PDBsum entry 2a5g

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protein ligands metals Protein-protein interface(s) links
Protein transport/transferase PDB id
Protein chains
162 a.a. *
185 a.a. *
Waters ×66
* Residue conservation analysis
PDB id:
Name: Protein transport/transferase
Title: Cholera toxin a1 subunit bound to arf6(q67l)
Structure: Adp-ribosylation factor 6. Chain: a. Engineered: yes. Mutation: yes. Cholera enterotoxin, a chain. Chain: b. Fragment: cholera toxin a1 subunit. Engineered: yes. Mutation: yes
Source: Homo sapiens. Human. Organism_taxid: 9606. Gene: arf6. Expressed in: escherichia coli bl21(de3). Expression_system_taxid: 469008. Vibrio cholerae. Organism_taxid: 666. Gene: ctxa, toxa.
Biol. unit: Dimer (from PQS)
2.66Å     R-factor:   0.202     R-free:   0.265
Authors: C.J.O'Neal,M.G.Jobling,R.K.Holmes,W.G.J.Hol
Key ref:
C.J.O'Neal et al. (2005). Structural basis for the activation of cholera toxin by human ARF6-GTP. Science, 309, 1093-1096. PubMed id: 16099990 DOI: 10.1126/science.1113398
30-Jun-05     Release date:   16-Aug-05    
Go to PROCHECK summary

Protein chain
Pfam   ArchSchema ?
P62330  (ARF6_HUMAN) -  ADP-ribosylation factor 6
175 a.a.
162 a.a.*
Protein chain
Pfam   ArchSchema ?
P01555  (CHTA_VIBCH) -  Cholera enterotoxin subunit A
258 a.a.
185 a.a.*
Key:    PfamA domain  Secondary structure  CATH domain
* PDB and UniProt seqs differ at 4 residue positions (black crosses)

 Gene Ontology (GO) functional annotation 
  GO annot!
  Cellular component     extracellular region   20 terms 
  Biological process     protein localization in endosome   27 terms 
  Biochemical function     catalytic activity     6 terms  


DOI no: 10.1126/science.1113398 Science 309:1093-1096 (2005)
PubMed id: 16099990  
Structural basis for the activation of cholera toxin by human ARF6-GTP.
C.J.O'Neal, M.G.Jobling, R.K.Holmes, W.G.Hol.
The Vibrio cholerae bacterium causes devastating diarrhea when it infects the human intestine. The key event is adenosine diphosphate (ADP)-ribosylation of the human signaling protein GSalpha, catalyzed by the cholera toxin A1 subunit (CTA1). This reaction is allosterically activated by human ADP-ribosylation factors (ARFs), a family of essential and ubiquitous G proteins. Crystal structures of a CTA1:ARF6-GTP (guanosine triphosphate) complex reveal that binding of the human activator elicits dramatic changes in CTA1 loop regions that allow nicotinamide adenine dinucleotide (NAD+) to bind to the active site. The extensive toxin:ARF-GTP interface surface mimics ARF-GTP recognition of normal cellular protein partners, which suggests that the toxin has evolved to exploit promiscuous binding properties of ARFs.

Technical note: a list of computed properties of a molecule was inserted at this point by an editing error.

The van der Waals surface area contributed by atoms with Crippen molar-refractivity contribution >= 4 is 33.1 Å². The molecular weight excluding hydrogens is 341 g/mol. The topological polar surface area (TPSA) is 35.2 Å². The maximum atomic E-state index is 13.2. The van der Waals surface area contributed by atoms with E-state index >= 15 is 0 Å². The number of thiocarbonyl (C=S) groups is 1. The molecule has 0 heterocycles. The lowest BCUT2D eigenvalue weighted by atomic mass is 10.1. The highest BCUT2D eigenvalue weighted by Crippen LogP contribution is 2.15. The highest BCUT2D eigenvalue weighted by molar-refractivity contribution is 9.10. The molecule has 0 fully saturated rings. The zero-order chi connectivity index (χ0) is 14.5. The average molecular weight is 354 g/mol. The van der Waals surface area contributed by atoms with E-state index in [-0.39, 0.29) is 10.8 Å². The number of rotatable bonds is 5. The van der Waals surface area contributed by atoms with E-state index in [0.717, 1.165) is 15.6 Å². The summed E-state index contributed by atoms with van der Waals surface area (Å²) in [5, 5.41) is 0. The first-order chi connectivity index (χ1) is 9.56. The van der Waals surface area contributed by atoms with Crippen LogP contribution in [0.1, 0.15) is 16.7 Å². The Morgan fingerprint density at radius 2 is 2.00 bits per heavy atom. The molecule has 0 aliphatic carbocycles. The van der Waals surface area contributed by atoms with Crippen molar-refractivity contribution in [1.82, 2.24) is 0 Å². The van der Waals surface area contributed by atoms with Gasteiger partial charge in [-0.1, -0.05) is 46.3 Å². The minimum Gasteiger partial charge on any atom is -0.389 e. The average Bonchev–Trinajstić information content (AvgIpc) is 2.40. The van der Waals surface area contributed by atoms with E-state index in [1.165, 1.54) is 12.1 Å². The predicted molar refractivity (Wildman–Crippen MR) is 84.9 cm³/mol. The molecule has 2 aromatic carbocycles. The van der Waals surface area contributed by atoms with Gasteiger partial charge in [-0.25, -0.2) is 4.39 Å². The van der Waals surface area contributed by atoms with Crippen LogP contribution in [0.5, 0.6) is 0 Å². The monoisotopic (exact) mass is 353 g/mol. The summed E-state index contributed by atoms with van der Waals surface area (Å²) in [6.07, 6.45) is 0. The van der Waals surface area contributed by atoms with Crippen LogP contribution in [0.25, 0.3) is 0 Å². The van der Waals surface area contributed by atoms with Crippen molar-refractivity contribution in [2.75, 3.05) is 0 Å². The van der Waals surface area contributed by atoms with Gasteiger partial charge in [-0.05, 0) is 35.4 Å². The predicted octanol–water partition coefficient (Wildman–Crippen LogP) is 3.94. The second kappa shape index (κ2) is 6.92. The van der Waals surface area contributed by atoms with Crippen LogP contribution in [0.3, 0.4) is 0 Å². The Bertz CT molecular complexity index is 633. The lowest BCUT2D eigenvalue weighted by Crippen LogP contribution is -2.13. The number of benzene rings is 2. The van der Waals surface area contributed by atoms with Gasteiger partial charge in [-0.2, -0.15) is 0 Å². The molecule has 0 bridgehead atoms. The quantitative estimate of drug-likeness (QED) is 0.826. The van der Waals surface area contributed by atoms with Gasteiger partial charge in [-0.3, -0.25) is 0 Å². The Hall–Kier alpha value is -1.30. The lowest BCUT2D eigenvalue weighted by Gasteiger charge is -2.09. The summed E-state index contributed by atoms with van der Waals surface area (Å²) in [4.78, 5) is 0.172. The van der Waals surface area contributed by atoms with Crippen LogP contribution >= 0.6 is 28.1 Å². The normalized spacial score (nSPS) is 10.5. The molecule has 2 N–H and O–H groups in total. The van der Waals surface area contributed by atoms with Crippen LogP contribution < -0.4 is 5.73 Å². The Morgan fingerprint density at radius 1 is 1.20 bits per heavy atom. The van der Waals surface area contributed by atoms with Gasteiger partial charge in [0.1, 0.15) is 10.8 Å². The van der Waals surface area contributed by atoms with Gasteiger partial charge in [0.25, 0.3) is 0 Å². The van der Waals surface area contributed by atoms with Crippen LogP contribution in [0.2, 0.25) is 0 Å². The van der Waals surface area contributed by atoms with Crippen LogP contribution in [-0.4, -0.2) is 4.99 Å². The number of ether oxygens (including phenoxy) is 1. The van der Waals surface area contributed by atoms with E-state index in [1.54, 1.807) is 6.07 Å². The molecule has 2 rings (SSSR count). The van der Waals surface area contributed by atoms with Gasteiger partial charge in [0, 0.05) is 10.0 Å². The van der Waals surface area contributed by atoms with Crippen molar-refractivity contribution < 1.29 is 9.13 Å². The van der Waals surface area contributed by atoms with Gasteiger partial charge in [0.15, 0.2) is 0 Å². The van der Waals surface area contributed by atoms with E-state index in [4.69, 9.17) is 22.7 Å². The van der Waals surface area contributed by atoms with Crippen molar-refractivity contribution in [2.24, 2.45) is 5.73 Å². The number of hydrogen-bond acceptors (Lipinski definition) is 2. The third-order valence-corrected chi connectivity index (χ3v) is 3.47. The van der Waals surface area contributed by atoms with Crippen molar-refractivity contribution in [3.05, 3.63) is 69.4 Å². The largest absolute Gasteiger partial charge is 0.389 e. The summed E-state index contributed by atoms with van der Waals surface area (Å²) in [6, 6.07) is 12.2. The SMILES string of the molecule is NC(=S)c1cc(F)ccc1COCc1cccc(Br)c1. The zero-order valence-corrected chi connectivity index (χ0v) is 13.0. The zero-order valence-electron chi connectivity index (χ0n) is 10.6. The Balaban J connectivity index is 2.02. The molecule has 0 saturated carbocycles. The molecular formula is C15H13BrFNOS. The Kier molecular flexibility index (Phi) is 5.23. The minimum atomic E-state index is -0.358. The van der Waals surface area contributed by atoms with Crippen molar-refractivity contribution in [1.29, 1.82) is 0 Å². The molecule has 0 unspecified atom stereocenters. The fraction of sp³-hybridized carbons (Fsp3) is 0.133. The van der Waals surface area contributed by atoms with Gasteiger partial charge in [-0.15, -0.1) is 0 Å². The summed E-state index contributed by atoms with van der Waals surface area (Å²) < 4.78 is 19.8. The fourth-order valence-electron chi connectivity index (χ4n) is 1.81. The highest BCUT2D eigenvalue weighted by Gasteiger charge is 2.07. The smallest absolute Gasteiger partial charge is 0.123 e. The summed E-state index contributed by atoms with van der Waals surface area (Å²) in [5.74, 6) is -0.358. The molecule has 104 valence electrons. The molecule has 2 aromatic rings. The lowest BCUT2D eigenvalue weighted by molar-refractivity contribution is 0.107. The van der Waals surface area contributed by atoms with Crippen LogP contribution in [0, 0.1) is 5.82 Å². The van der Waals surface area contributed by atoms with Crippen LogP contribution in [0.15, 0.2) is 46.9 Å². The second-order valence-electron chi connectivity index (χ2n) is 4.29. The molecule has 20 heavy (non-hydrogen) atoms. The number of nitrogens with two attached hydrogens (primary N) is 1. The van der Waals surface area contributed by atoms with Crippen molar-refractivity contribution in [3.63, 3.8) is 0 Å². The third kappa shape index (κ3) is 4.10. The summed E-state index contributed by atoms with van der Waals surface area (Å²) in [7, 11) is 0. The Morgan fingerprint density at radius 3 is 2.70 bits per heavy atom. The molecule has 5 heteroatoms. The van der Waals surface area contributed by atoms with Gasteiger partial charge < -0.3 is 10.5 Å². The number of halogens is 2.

Selected figure(s)  
Figure 3.
Fig. 3. Changes in loop regions of CTA1 between holo-CT (left) and CTA1:ARF6-GTP (right) lead to opening of the active site (green). Loops are colored as in Fig. 1.
Figure 4.
Fig. 4. ARF6-GTP-bound CTA1 in complex with its substrate, NAD^+. (A) A [A]-weighted omit map contoured at 2.5 , showing density surrounding the NAD^+ molecule in the CTA1 active site. (B) Surface representation of the NAD^+-occupied CTA1 active site (green), viewed from the top. The large active-site cleft is open to solvent from the top and from both ends. ARF6-GTP, in yellow, binds to CTA1 (gray) far from the active site (green). The knob (red), formed by active-site loop residues 48 to 52 when CTA1 is ARF-bound, and the ARTT motif (brown) (40) form a surface for potential G[S ]recruitment. (C) Stereoview of contacts between NAD^+ and active site residues (green sticks). Hydrogen bonds are indicated as black dashes. A detailed listing of contacts between NAD^+ and CTA1 atoms is presented in table S4. NAD^+ makes extensive direct interactions with protein atoms but also recruits three waters and a glycerol molecule to mediate hydrogen bonds with the active site. Abbreviations of amino acid residues as in (41).
  The above figures are reprinted by permission from the AAAs: Science (2005, 309, 1093-1096) copyright 2005.  
  Figures were selected by an automated process.  

Literature references that cite this PDB file's key reference

  PubMed id Reference
21170023 A.S.Selyunin, S.E.Sutton, B.A.Weigele, L.E.Reddick, R.C.Orchard, S.M.Bresson, D.R.Tomchick, and N.M.Alto (2011).
The assembly of a GTPase-kinase signalling complex by a bacterial catalytic scaffold.
  Nature, 469, 107-111.
PDB codes: 3pcr 3pcs
21129209 A.F.Neuwald (2010).
Bayesian classification of residues associated with protein functional divergence: Arf and Arf-like GTPases.
  Biol Direct, 5, 66.  
20535822 A.Sircar, S.Chaudhury, K.P.Kilambi, M.Berrondo, and J.J.Gray (2010).
A generalized approach to sampling backbone conformations with RosettaDock for CAPRI rounds 13-19.
  Proteins, 78, 3115-3123.  
20353553 H.R.Ansari, and G.P.Raghava (2010).
Identification of NAD interacting residues in proteins.
  BMC Bioinformatics, 11, 160.